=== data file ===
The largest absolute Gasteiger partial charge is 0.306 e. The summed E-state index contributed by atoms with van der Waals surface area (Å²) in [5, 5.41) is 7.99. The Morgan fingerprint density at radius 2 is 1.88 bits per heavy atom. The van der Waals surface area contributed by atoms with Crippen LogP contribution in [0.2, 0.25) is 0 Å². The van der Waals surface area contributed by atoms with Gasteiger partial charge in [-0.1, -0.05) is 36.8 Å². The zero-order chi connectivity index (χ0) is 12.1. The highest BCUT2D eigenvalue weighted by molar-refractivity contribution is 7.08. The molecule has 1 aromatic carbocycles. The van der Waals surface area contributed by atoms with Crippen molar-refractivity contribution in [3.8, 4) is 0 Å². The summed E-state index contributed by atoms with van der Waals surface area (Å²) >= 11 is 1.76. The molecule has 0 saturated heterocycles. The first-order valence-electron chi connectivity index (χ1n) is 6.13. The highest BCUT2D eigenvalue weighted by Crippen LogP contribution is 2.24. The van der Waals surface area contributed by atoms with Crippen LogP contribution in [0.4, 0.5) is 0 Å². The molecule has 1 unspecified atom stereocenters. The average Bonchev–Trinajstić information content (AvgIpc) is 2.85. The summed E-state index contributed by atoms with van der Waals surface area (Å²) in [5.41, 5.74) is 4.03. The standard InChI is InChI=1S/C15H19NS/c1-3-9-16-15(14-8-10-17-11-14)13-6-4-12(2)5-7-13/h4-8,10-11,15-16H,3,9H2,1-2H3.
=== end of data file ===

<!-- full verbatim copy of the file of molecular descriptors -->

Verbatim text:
The largest absolute Gasteiger partial charge is 0.306 e. The summed E-state index contributed by atoms with van der Waals surface area (Å²) in [5, 5.41) is 7.99. The Morgan fingerprint density at radius 2 is 1.88 bits per heavy atom. The van der Waals surface area contributed by atoms with Crippen LogP contribution in [0.2, 0.25) is 0 Å². The van der Waals surface area contributed by atoms with Gasteiger partial charge in [-0.1, -0.05) is 36.8 Å². The zero-order chi connectivity index (χ0) is 12.1. The highest BCUT2D eigenvalue weighted by molar-refractivity contribution is 7.08. The molecule has 1 aromatic carbocycles. The van der Waals surface area contributed by atoms with Crippen molar-refractivity contribution in [3.8, 4) is 0 Å². The summed E-state index contributed by atoms with van der Waals surface area (Å²) >= 11 is 1.76. The molecule has 0 saturated heterocycles. The first-order valence-electron chi connectivity index (χ1n) is 6.13. The highest BCUT2D eigenvalue weighted by Crippen LogP contribution is 2.24. The van der Waals surface area contributed by atoms with Crippen LogP contribution in [0.4, 0.5) is 0 Å². The molecule has 1 unspecified atom stereocenters. The average Bonchev–Trinajstić information content (AvgIpc) is 2.85. The summed E-state index contributed by atoms with van der Waals surface area (Å²) in [5.41, 5.74) is 4.03. The standard InChI is InChI=1S/C15H19NS/c1-3-9-16-15(14-8-10-17-11-14)13-6-4-12(2)5-7-13/h4-8,10-11,15-16H,3,9H2,1-2H3.